Overview of Beach Nourishment
Beach nourishment, a method of dredging sand from offshore areas and pumping it ashore to widen and elevate beaches and dunes to mitigate erosion has been in use since the 1920s when Coney Island was created. Nourishment is often viewed as a cost-effective and environmentally acceptable method for use on developed coasts to mitigate erosion, reduce storm and flooding risk, enhance recreation, and restore degraded ecosystems. Over the past 80 years about 650 million cubic meters of sand have been used throughout the U.S. coastal zone for beach nourishment. For beach nourishment to be viable, however, large volumes of high quality sand are necessary. Also, the sand deposits must be located reasonably close to the beaches being considered for nourishment and in water depths ranging typically from approximately 10 m, an approximate “close-out depth” for sediment transport, to 40 m, an approximate current limit of U.S. commercial dredging.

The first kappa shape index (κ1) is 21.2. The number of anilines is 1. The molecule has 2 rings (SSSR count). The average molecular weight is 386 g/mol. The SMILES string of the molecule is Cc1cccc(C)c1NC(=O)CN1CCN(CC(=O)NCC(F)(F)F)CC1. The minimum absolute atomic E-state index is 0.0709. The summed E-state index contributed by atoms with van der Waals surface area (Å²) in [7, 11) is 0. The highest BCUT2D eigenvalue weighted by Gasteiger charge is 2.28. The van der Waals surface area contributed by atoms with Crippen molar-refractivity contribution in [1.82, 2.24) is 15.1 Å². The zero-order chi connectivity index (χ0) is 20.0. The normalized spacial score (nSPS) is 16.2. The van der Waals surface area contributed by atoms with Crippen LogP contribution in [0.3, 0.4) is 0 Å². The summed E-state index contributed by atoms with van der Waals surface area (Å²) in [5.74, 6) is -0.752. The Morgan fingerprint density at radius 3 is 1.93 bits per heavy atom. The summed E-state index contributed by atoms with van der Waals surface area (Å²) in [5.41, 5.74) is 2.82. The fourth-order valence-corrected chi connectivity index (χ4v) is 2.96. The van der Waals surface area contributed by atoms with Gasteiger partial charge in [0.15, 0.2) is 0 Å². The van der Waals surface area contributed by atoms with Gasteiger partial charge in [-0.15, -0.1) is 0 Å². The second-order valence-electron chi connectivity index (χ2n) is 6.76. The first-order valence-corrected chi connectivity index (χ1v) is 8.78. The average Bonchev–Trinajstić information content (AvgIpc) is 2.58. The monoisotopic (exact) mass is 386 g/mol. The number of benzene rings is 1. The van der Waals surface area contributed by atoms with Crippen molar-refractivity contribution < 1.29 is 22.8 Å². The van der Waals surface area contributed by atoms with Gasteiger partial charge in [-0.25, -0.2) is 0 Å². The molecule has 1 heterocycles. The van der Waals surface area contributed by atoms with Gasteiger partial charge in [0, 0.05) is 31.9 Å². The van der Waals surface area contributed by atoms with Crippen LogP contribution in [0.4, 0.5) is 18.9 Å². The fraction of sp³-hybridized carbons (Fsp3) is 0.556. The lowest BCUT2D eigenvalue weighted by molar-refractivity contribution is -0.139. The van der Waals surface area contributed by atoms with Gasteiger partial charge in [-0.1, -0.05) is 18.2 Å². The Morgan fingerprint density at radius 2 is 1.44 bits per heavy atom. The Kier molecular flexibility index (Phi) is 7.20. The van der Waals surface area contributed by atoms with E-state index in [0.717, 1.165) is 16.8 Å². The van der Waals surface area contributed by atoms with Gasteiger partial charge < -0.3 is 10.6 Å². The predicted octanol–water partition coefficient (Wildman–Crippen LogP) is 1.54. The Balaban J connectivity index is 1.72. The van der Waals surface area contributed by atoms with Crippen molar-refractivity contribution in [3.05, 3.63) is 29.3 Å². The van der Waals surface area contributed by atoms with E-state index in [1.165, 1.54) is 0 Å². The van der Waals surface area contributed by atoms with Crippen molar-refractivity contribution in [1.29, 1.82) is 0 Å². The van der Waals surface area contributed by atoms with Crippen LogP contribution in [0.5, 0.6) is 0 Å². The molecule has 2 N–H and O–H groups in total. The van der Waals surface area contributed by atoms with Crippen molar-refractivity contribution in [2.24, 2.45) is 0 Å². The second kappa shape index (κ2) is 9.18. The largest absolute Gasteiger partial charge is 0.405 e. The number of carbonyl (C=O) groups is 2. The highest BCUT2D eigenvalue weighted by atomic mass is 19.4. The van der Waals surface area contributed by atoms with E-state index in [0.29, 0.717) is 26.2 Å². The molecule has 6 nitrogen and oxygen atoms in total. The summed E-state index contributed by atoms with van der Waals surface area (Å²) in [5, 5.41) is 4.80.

Beach Nourishment and GIS
A database of beach nourishment projects, including cost and volume of sand, has been compiled by Western Carolina University (see: The Western Carolina University PSDS beach nourishment database). The Marine Aggregates Resources and Processes group at the U.S. Geological Survey has compiled this information into a GIS file and is preparing an open-file report. Currently, Google Earth files are available for New York (see image below), New Jersey, Massachusetts, North Carolina and Louisiana. Additional states will be added, and the file expanded, as time permits.
Download the Google Earth file here !